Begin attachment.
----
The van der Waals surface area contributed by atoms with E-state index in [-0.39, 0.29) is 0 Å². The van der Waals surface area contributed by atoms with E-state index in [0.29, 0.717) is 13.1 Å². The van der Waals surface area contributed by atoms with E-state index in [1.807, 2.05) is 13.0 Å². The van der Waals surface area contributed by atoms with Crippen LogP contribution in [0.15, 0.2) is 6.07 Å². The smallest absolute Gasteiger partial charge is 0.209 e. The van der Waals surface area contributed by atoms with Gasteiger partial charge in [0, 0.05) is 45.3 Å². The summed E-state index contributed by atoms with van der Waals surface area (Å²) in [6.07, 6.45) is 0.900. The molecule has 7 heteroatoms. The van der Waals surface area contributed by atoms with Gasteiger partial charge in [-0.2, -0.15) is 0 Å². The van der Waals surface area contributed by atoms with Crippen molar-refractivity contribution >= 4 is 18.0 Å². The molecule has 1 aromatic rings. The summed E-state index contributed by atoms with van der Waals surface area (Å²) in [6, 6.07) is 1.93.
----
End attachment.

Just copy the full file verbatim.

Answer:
The van der Waals surface area contributed by atoms with E-state index in [-0.39, 0.29) is 0 Å². The van der Waals surface area contributed by atoms with E-state index in [0.29, 0.717) is 13.1 Å². The van der Waals surface area contributed by atoms with E-state index in [1.807, 2.05) is 13.0 Å². The van der Waals surface area contributed by atoms with Crippen LogP contribution in [0.15, 0.2) is 6.07 Å². The smallest absolute Gasteiger partial charge is 0.209 e. The van der Waals surface area contributed by atoms with Gasteiger partial charge in [0, 0.05) is 45.3 Å². The summed E-state index contributed by atoms with van der Waals surface area (Å²) in [6.07, 6.45) is 0.900. The molecule has 7 heteroatoms. The van der Waals surface area contributed by atoms with Gasteiger partial charge in [-0.2, -0.15) is 0 Å². The van der Waals surface area contributed by atoms with Crippen molar-refractivity contribution >= 4 is 18.0 Å². The molecule has 1 aromatic rings. The summed E-state index contributed by atoms with van der Waals surface area (Å²) in [6, 6.07) is 1.93.